In 2012 footage was caught of a snowy owl dancing with an Arctic fox. Were they playing or was there more to their uncharacteristic actions?
When tourists visit the outer reaches of the Arctic they likely have a few things in mind when it comes to animals they'd like to see in the wild. First and foremost for the majority of people, of course, will be polar bears, the most fascinating of all the animals to live among the snowy tundras.
Back in 2012, some tourists visiting Hudson Bay, Canada got to witness a sight even rarer than catching a glimpse of a polar bear. Over the course of a week, there were a number of sightings of snowy owls and Arctic foxes. Pretty unimpressive so far, right? Well, if you take a look at the video below you'll discover why the sightings of these animals were so interesting at this particular moment in time.
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The fox and the owl appear to be dancing with one another, not two animals you would normally label as being the best of friends. David Briggs of Arctic Kingdom, and the man who shot the video said that at times it appeared that the owl was going as far as to taunt and goad the fox. Recently, National Geographic revisited the strange phenomenon and approached some experts in the hope that they might shed some light on the matter.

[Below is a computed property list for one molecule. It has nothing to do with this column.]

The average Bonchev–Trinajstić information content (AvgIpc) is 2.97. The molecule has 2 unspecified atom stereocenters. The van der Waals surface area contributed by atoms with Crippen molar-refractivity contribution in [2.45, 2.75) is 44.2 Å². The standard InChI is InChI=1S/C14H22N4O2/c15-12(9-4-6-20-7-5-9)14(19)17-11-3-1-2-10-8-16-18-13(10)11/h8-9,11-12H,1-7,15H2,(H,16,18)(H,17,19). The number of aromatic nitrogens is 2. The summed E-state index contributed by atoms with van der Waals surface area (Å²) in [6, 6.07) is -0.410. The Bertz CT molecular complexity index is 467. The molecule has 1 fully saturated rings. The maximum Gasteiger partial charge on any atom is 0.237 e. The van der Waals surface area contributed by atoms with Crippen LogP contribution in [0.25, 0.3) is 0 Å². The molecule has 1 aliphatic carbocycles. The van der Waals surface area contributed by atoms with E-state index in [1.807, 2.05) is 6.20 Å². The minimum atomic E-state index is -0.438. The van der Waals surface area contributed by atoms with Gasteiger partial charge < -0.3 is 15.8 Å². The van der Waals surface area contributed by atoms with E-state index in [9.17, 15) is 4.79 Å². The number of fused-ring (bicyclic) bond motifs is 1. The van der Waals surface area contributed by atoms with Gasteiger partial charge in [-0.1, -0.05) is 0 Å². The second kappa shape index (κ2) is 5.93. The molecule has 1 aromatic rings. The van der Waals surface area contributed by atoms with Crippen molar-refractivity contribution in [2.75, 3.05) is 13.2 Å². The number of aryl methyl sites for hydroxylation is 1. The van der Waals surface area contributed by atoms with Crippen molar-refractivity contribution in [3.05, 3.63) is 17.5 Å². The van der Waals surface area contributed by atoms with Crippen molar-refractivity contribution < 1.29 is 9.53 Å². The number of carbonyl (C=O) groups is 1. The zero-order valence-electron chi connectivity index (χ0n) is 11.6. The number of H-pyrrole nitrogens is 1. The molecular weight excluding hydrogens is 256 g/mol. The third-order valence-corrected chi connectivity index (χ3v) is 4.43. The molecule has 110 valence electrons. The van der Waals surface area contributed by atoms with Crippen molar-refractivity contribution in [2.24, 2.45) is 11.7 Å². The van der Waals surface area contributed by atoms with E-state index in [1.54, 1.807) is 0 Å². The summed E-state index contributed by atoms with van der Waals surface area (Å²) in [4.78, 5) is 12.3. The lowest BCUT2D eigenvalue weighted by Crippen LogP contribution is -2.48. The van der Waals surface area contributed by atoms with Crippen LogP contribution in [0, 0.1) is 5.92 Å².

Anders Angerbjorn, the leader of the Swedish Arctic Fox Project, believes that it is highly unlikely that the two were playing. Instead, the interaction between the two was probably something to do with rivalry. Both animals are known to eat lemmings and would have been trying to scare each other away for what was seemingly a spot rich with the rodents.
Angerbjorn also went on to clarify that although the two of them were competing against one another, interactions such as these rarely lead to one animal killing the other. While most would probably pick the fox to win in a fight between the two, but because of them both being similar in size it would actually be an extremely even affair. He also explained that Snowy Owls are more than capable of defending themselves and have been known to attack humans and even polar bears.